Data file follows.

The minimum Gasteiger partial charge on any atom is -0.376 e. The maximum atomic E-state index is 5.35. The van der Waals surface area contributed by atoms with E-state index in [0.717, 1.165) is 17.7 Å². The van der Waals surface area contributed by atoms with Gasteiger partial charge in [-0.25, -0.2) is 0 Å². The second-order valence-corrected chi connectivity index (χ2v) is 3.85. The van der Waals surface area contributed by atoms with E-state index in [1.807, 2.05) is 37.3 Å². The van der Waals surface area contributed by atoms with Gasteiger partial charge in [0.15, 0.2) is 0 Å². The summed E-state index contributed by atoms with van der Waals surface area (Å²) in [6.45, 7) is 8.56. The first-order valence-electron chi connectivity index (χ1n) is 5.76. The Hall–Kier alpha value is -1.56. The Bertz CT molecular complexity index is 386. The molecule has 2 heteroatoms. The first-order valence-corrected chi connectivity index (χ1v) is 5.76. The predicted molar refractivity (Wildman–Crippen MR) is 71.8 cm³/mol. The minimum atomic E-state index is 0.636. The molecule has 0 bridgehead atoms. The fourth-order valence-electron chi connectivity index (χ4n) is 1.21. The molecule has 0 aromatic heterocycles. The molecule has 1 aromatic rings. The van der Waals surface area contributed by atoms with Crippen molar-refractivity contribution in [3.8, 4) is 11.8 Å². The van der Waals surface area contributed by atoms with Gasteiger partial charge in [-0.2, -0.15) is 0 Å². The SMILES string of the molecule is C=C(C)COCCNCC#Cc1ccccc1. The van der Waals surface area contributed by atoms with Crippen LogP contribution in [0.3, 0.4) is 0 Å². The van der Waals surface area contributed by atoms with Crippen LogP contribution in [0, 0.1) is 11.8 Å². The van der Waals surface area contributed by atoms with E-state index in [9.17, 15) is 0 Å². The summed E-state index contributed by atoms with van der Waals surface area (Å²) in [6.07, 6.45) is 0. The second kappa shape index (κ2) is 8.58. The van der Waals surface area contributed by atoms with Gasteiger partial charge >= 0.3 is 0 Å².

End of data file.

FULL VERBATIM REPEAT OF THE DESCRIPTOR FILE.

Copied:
The minimum Gasteiger partial charge on any atom is -0.376 e. The maximum atomic E-state index is 5.35. The van der Waals surface area contributed by atoms with E-state index in [0.717, 1.165) is 17.7 Å². The van der Waals surface area contributed by atoms with Gasteiger partial charge in [-0.25, -0.2) is 0 Å². The second-order valence-corrected chi connectivity index (χ2v) is 3.85. The van der Waals surface area contributed by atoms with E-state index in [1.807, 2.05) is 37.3 Å². The van der Waals surface area contributed by atoms with Gasteiger partial charge in [0.15, 0.2) is 0 Å². The summed E-state index contributed by atoms with van der Waals surface area (Å²) in [6.45, 7) is 8.56. The first-order valence-electron chi connectivity index (χ1n) is 5.76. The Hall–Kier alpha value is -1.56. The Bertz CT molecular complexity index is 386. The molecule has 2 heteroatoms. The first-order valence-corrected chi connectivity index (χ1v) is 5.76. The predicted molar refractivity (Wildman–Crippen MR) is 71.8 cm³/mol. The minimum atomic E-state index is 0.636. The molecule has 0 bridgehead atoms. The fourth-order valence-electron chi connectivity index (χ4n) is 1.21. The molecule has 0 aromatic heterocycles. The molecule has 1 aromatic rings. The van der Waals surface area contributed by atoms with Crippen molar-refractivity contribution in [3.8, 4) is 11.8 Å². The van der Waals surface area contributed by atoms with Gasteiger partial charge in [-0.2, -0.15) is 0 Å². The SMILES string of the molecule is C=C(C)COCCNCC#Cc1ccccc1. The van der Waals surface area contributed by atoms with Crippen LogP contribution in [0.3, 0.4) is 0 Å². The van der Waals surface area contributed by atoms with Crippen LogP contribution in [0, 0.1) is 11.8 Å². The van der Waals surface area contributed by atoms with E-state index in [9.17, 15) is 0 Å². The summed E-state index contributed by atoms with van der Waals surface area (Å²) in [6.07, 6.45) is 0. The second kappa shape index (κ2) is 8.58. The van der Waals surface area contributed by atoms with Gasteiger partial charge >= 0.3 is 0 Å².